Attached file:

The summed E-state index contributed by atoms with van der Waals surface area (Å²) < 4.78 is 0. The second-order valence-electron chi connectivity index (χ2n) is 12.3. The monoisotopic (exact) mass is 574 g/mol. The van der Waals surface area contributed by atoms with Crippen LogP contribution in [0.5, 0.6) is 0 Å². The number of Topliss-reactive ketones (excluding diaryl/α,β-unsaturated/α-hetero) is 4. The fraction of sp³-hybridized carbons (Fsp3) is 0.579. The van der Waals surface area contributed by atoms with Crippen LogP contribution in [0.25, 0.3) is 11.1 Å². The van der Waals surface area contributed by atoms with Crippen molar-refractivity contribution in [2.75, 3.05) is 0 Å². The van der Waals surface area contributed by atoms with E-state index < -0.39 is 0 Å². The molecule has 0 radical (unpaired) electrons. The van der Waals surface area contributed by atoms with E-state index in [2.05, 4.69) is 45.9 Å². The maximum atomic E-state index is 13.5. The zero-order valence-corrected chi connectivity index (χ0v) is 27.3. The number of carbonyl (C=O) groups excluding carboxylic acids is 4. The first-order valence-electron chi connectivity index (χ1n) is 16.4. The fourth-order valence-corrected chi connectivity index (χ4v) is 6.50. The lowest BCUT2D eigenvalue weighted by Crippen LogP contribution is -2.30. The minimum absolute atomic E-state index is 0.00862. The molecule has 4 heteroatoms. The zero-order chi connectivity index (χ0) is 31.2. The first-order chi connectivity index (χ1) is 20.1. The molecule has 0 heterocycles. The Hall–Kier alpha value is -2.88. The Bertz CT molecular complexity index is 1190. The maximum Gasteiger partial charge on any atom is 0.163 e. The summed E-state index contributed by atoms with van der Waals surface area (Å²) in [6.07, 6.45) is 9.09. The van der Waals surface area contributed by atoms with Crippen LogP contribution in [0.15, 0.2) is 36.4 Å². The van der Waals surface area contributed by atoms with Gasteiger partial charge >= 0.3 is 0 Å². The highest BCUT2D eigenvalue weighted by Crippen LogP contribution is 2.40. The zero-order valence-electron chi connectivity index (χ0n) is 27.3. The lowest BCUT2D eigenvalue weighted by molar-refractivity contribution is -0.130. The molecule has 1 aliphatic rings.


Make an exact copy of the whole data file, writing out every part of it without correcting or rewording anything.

The summed E-state index contributed by atoms with van der Waals surface area (Å²) < 4.78 is 0. The second-order valence-electron chi connectivity index (χ2n) is 12.3. The monoisotopic (exact) mass is 574 g/mol. The van der Waals surface area contributed by atoms with Crippen LogP contribution in [0.5, 0.6) is 0 Å². The number of Topliss-reactive ketones (excluding diaryl/α,β-unsaturated/α-hetero) is 4. The fraction of sp³-hybridized carbons (Fsp3) is 0.579. The van der Waals surface area contributed by atoms with Crippen LogP contribution in [0.25, 0.3) is 11.1 Å². The van der Waals surface area contributed by atoms with Crippen molar-refractivity contribution in [2.75, 3.05) is 0 Å². The van der Waals surface area contributed by atoms with E-state index < -0.39 is 0 Å². The molecule has 0 radical (unpaired) electrons. The van der Waals surface area contributed by atoms with E-state index in [2.05, 4.69) is 45.9 Å². The maximum atomic E-state index is 13.5. The zero-order valence-corrected chi connectivity index (χ0v) is 27.3. The number of carbonyl (C=O) groups excluding carboxylic acids is 4. The first-order valence-electron chi connectivity index (χ1n) is 16.4. The fourth-order valence-corrected chi connectivity index (χ4v) is 6.50. The lowest BCUT2D eigenvalue weighted by Crippen LogP contribution is -2.30. The minimum absolute atomic E-state index is 0.00862. The molecule has 4 heteroatoms. The zero-order chi connectivity index (χ0) is 31.2. The first-order chi connectivity index (χ1) is 20.1. The molecule has 0 heterocycles. The Hall–Kier alpha value is -2.88. The Bertz CT molecular complexity index is 1190. The maximum Gasteiger partial charge on any atom is 0.163 e. The summed E-state index contributed by atoms with van der Waals surface area (Å²) in [6.07, 6.45) is 9.09. The van der Waals surface area contributed by atoms with Crippen LogP contribution in [0.15, 0.2) is 36.4 Å². The van der Waals surface area contributed by atoms with Gasteiger partial charge >= 0.3 is 0 Å². The highest BCUT2D eigenvalue weighted by Crippen LogP contribution is 2.40. The zero-order valence-electron chi connectivity index (χ0n) is 27.3. The lowest BCUT2D eigenvalue weighted by molar-refractivity contribution is -0.130. The molecule has 1 aliphatic rings.